It is true the marriage statute does not expressly prohibit gay and lesbian persons from marrying; it does, however, require that if they marry, it must be to someone of the opposite sex. Viewed in the complete context of marriage, including intimacy, civil marriage with a person of the opposite sex is as unappealing to a gay or lesbian person as civil marriage with a person of the same sex is to a heterosexual. Thus, the right of a gay or lesbian person under the marriage statute to enter into a civil marriage only with a person of the opposite sex is no right at all. Under such a law, gay or lesbian individuals cannot simultaneously fulfil their deeply felt need for a committed personal relationship, as influenced by their sexual orientation, and gain the civil status and attendant benefits granted by the statute. Instead, a gay or lesbian person can only gain the same rights under the statute as a heterosexual person by negating the very trait that defines gay and lesbian people as a class—their sexual orientation. …. The benefit denied by the marriage statute—the status of civil marriage for same-sex couples—is so “closely correlated with being homosexual” as to make it apparent the law is targeted at gay and lesbian people as a class….
The County does not, and could not in good faith, dispute the historical reality that gay and lesbian people as a group have long been the victim of purposeful and invidious discrimination because of their sexual orientation. The long and painful history of discrimination against gay and lesbian persons is epitomized by the criminalization of homosexual conduct in many parts of this country until very recently. …
Additionally, only a few years ago persons identified as homosexual were dismissed from military service regardless of past dedication and demonstrated valor. Public employees identified as gay or lesbian have been thought to pose security risks due to a perceived risk of extortion resulting from a threat of public exposure. School-yard bullies have psychologically ground children with apparently gay or lesbian sexual orientation in the cruel mortar and pestle of school-yard prejudice. At the same time, lesbian and gay people continue to be frequent victims of hate crimes. See Criminal Justice Information Servs. Div., FBI, Hate Crime Statistics 2007, http://www.fbi.gov/ucr/hc2007/victims.htm (according to FBI-collected data, the only hate crimes occurring more frequently than sexual-orientation-motivated hate crimes are crimes based on race or religious bias)….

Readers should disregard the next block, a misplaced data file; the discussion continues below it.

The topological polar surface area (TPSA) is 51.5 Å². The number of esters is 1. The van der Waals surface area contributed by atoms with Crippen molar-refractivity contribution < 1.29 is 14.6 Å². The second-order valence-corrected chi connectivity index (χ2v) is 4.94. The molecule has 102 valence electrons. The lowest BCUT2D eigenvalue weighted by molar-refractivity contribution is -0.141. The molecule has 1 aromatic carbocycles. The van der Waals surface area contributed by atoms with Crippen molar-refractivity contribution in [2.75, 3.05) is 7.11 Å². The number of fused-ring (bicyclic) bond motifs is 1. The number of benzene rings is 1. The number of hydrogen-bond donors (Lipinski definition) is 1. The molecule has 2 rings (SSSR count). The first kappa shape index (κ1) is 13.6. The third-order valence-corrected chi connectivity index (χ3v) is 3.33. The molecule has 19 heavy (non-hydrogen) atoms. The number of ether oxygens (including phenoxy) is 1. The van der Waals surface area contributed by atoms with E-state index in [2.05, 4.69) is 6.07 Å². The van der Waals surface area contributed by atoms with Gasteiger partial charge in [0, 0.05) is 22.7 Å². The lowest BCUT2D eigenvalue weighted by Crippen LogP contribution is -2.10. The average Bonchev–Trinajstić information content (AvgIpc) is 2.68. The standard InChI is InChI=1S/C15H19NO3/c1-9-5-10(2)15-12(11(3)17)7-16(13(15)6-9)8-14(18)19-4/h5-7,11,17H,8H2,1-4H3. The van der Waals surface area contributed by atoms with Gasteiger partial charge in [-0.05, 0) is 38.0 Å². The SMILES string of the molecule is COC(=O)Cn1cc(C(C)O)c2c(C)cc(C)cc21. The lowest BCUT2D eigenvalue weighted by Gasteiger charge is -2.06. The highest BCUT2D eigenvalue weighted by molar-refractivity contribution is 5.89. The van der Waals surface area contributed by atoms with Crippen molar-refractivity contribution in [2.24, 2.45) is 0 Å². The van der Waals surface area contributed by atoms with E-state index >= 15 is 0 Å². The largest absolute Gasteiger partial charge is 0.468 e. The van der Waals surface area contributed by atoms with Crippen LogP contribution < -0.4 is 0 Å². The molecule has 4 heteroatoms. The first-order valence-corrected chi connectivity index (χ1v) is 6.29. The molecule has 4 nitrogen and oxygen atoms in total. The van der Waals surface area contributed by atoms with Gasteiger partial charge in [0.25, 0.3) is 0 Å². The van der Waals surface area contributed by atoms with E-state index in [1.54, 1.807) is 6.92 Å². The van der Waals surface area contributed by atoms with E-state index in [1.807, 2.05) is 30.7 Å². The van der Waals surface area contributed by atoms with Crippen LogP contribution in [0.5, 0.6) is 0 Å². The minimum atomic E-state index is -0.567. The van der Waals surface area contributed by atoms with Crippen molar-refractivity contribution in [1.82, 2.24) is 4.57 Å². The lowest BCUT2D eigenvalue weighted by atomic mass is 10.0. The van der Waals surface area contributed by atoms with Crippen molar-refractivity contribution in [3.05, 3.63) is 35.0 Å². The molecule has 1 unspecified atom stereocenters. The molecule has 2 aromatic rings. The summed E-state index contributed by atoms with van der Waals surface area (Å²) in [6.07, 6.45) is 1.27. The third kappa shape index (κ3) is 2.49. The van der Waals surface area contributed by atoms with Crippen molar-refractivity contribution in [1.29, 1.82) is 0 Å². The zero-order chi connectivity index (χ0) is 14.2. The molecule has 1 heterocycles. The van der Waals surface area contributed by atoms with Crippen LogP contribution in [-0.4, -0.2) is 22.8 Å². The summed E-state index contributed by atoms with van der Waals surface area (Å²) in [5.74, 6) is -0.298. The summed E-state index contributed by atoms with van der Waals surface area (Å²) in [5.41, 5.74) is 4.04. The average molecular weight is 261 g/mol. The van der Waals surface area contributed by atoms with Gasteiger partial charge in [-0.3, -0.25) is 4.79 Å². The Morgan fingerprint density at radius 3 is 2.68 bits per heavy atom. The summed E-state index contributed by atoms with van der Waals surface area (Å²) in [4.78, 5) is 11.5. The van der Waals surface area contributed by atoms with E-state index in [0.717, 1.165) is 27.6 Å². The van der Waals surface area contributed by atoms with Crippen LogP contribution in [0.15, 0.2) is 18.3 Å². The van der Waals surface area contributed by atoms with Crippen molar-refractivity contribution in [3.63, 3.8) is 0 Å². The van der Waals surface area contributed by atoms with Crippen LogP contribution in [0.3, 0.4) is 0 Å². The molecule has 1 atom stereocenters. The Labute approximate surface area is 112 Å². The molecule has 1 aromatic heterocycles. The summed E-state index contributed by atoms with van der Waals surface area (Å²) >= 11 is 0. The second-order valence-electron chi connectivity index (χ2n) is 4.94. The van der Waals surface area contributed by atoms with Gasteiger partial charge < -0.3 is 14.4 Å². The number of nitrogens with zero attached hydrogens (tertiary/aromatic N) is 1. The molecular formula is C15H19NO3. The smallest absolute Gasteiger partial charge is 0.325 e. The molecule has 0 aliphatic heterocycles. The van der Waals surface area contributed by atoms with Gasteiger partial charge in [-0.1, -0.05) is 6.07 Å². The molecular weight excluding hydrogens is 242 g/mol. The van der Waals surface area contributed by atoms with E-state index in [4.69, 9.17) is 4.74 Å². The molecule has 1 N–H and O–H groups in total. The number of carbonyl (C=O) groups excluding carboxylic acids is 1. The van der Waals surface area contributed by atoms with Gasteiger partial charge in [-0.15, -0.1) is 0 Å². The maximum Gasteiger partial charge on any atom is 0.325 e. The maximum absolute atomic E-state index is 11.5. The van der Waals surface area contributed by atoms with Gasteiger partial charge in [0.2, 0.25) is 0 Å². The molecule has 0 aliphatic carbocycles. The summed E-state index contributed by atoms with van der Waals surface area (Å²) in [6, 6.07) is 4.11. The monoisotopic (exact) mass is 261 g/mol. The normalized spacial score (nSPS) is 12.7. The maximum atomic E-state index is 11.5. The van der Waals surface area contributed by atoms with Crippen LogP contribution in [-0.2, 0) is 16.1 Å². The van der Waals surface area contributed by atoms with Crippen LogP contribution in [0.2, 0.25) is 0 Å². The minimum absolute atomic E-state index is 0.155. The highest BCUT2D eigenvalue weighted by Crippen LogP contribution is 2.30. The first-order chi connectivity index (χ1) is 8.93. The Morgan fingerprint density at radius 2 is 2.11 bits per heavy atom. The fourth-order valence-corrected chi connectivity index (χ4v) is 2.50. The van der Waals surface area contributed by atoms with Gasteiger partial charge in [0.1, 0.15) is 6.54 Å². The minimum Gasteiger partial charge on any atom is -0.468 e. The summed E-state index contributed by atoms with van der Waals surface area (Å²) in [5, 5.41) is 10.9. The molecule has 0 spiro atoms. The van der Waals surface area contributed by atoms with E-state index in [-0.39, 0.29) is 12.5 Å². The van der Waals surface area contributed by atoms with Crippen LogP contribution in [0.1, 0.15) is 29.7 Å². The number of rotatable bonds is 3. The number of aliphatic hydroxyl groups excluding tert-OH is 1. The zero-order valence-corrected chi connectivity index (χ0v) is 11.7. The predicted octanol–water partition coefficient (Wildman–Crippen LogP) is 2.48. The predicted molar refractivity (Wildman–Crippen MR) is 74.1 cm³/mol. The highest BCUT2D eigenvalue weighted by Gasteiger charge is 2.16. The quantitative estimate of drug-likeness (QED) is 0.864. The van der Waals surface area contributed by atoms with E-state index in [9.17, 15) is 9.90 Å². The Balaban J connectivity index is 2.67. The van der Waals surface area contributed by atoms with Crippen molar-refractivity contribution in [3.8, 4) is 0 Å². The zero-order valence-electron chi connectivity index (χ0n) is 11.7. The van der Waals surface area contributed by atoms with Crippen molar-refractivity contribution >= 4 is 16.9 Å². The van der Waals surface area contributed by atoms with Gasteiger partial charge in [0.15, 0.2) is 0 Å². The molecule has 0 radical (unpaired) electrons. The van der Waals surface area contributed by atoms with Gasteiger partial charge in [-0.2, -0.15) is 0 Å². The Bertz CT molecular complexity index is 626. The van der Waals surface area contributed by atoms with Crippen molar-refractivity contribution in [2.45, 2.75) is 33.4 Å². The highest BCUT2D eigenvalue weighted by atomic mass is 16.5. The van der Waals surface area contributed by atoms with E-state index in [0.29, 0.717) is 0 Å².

Rather, we merely highlight the reality that chapter 216 and numerous other statutes and regulations demonstrate sexual orientation is broadly recognized in Iowa to be irrelevant to a person’s ability to contribute to society… Those statutes and regulations reflect at least some measure of legislative and executive awareness that discrimination based on sexual orientation is often predicated on prejudice and stereotype and further express a desire to remove sexual orientation as an obstacle to the ability of gay and lesbian people to achieve their full potential. Therefore, we must scrutinize more closely those classifications that suggest a law may be based on prejudice and stereotype because laws of that nature are “incompatible with the constitutional understanding that each person is to be judged individually and is entitled to equal justice under the law.”…